Understanding Cancer Screening and Treatment
The word ‘cancer’ is one that strikes fear in the hearts of those who hear it. However, a better understanding of the various prevention, screening and treatment options available can help dispel common myths and misconceptions about this disease.
Cancer is a condition that arises when normal cells develop an ability to divide uncontrollably, invade nearby non-cancerous tissues, and spread to distant parts of the body.
Worldwide, it is estimated that 1 in 5 individuals may develop cancer before the age of 75. The top three cancers in Singaporean men are those of the colon, lung and prostate, while the top three cancers in Singaporean women are those of the breast, colon and lung.
It is estimated that 1 in 3 cancers are possibly preventable. Adopting basic dietary and lifestyle changes can significantly reduce one's risk of developing cancer as well as other chronic illnesses. These measures include consuming more fruits and vegetables, consuming less processed foods and red meat, smoking cessation, limiting alcohol intake, keeping physically active and maintaining a healthy weight. Dr Zee Ying Kiat, Senior Consultant, Medical Oncology at Parkway Cancer Centre, also highlighted some less well-known preventive measures such as protecting oneself against sexually transmitted infections and regular cancer screening.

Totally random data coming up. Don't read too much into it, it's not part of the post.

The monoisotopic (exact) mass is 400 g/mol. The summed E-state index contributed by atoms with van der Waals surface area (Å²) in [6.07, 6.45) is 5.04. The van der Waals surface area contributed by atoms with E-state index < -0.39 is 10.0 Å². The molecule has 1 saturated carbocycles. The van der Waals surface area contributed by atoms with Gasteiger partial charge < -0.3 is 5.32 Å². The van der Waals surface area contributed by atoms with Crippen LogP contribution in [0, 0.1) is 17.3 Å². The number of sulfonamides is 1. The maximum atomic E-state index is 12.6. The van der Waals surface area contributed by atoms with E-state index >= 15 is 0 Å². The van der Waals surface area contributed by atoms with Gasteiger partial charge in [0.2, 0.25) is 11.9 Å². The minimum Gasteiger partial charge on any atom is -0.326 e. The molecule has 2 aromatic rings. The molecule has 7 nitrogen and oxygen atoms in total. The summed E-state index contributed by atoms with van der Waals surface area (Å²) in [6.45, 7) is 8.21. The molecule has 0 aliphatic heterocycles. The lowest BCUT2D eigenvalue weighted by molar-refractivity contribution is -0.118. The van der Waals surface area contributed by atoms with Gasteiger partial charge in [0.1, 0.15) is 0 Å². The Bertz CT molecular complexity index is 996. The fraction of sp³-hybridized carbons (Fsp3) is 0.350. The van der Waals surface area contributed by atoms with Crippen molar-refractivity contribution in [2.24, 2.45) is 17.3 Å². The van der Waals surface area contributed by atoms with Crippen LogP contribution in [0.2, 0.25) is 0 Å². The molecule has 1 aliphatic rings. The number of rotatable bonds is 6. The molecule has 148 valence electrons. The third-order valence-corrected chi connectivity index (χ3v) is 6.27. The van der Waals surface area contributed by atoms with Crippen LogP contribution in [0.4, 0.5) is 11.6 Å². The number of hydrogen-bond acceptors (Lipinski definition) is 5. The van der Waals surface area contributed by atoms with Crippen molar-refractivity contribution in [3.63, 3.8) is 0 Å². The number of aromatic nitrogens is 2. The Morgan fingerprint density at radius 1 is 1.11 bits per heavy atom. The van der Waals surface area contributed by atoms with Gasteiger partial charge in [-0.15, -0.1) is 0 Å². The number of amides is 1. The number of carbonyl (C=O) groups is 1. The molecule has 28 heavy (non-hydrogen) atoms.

Cancer screening – how it can save lives
Cancer screening is a means of checking for cancer or conditions that may lead to cancer in individuals who show no symptoms. Types of cancer screening include physical examinations, laboratory tests and imaging. But what are the benefits of screening?
Using cervical cancer as an example, Dr Zee explained how screening can save lives. As the development of cervical cancer takes years, Pap smears help detect precancerous cells so that treatment can be rendered to prevent invasive cancers from developing.
Pap smears have been largely responsible for the dramatic decline in incidence of cervical cancer in countries that have implemented comprehensive screening programmes, such as Singapore, where cervical cancer is currently the tenth most common cancer in women.
However, Dr Zee emphasised that not all cancers have suitable screening tests available.
Screening for breast cancer – why should I go for it?
According to Dr Andrew Lee, Breast Surgeon, Gleneagles Medical Centre, screening allows for early detection of certain cancers and therefore greater chances of survival and cure.
Better understanding of the biology of breast cancer, improvements in breast cancer detection and treatment have led to an improvement of overall breast cancer survival from 40% in 1970–1971 to almost 80% in 2010–2011. These improvements are in part due to the ever-increasing breast cancer awareness worldwide. With early stage breast cancer offering a 10-year survival rate of 75–95%, breast cancer is by no means a death sentence today.